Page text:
“The July record is unlikely to stand alone this year; C3S seasonal forecasts indicate that over land areas temperatures will probably be well above average, exceeding the 80th percentile of the climate for the time of year”, reinforces the director of the research center.
Anthropogenic emissions are ultimately the main driver of this rise in temperatures
For his part, the Secretary General of the World Meteorological Organization, Petteri Taalas, ensures that “The extreme weather that affected many millions of people in July is unfortunately the harsh reality of climate change and a preview of the future. In his words, “the need to reduce greenhouse gas emissions is more urgent than ever”. Therefore, he warns, “climate action is not a luxury, but an obligation”.
The WMO predicts that there is a 98% chance that at least one of the next five years will be the hottest ever recorded and 66% chance of temporarily exceeding 1.5°C above the 1850-1900 average for at least one of the five years. This does not mean that we will permanently overcome the level of 1.5°C specified in the Paris Agreementwhich refers to long-term warming over many years.
1. Highest average daily surface air temperatures recorded
According to the ERA5 dataset, the global average surface air temperature reached its highest daily value (17.08 °C) on July 6, 2023. This value was 0.01 °C compared to values recorded on the 5th and 7th of July. As shown in the chart above, every day since July 3 has been warmer than the previous record of 16.8°C on August 13, 2016.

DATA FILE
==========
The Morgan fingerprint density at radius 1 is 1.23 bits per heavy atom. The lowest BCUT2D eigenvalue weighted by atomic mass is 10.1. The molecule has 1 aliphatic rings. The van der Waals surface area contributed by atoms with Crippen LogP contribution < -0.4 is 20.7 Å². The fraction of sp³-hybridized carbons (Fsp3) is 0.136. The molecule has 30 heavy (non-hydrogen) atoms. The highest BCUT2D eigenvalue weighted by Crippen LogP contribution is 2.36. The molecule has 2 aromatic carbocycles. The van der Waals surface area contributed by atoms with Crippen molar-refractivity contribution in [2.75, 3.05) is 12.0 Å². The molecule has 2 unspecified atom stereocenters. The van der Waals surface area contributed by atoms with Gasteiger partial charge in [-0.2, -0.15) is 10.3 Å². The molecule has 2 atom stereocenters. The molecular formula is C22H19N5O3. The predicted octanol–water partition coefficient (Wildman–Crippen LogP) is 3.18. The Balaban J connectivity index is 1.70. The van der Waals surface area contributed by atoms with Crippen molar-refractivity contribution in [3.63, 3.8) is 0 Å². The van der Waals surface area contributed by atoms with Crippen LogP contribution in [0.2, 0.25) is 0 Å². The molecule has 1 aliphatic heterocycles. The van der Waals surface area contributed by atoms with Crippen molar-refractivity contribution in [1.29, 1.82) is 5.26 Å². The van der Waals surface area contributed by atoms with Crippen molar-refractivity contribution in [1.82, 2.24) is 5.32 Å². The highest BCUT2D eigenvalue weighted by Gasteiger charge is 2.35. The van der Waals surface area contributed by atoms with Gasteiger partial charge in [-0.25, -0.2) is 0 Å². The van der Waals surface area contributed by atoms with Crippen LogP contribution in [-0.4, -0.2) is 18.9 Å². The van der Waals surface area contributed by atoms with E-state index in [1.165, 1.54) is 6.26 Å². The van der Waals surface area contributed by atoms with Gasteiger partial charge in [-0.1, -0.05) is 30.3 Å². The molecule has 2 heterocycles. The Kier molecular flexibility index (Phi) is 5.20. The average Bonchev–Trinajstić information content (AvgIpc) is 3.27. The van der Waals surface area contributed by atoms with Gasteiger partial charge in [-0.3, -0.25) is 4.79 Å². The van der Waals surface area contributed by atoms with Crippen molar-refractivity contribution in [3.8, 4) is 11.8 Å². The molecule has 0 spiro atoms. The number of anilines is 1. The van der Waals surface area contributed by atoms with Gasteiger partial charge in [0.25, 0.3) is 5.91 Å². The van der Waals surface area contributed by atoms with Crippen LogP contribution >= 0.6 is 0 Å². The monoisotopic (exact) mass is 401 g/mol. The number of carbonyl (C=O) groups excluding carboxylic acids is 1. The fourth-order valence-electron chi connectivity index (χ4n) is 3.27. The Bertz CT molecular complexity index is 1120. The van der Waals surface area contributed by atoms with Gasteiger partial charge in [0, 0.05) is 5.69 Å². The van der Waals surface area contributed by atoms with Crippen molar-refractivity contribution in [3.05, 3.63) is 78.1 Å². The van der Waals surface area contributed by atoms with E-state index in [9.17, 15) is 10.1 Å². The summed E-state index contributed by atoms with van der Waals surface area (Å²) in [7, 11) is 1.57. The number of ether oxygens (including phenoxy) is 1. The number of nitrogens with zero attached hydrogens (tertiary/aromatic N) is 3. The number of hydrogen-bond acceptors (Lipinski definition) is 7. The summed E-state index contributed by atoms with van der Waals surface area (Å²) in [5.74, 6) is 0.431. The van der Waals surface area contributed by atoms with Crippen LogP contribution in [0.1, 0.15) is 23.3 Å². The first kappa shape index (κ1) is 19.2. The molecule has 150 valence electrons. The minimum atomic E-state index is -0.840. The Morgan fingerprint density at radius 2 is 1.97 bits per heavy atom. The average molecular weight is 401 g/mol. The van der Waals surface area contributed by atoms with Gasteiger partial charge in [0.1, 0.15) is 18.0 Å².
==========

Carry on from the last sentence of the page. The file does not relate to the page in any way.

2. Highest monthly average surface air temperature recorded in the world
Based on the ERA5 dataset, the global average surface air temperature for the first 23 days of July 2023 was 16.95°C. That value is well above the 16.63°C recorded for the entire month of July 2019, which is currently the hottest and hottest July on record. So far, the full monthly average temperature for July 2023 is virtually certain to exceed that of July 2019 by a significant margin, making July 2023 the hottest July and month on record.
3. Global sea surface temperatures well above average
Daily average sea surface temperatures (SST) in the extrapolar oceans (60°S-60°N) have maintained record values for the time of year since April 2023. Most notably, since mid-May, global SSTs have increased to levels unprecedented for the time of year. According to ERA5 data, on July 19, the daily value of SST reached 20.94 °C, only 0.01 °C from the highest value recorded on March 29, 2016 (20.95 °C).
4. New national temperature records
National meteorological and hydrological services have reported a range of daily and seasonal temperature records and are responsible for verifying any new national temperature records. Thus, China set a new national temperature record of 52.2 °C on July 16 (Turpan City, Xinjiang Province of China), according to the China Meteorological Administration. The WMO interim report on the state of the global climate in 2023, to be presented to COP28 in December, will incorporate details on new national temperature records.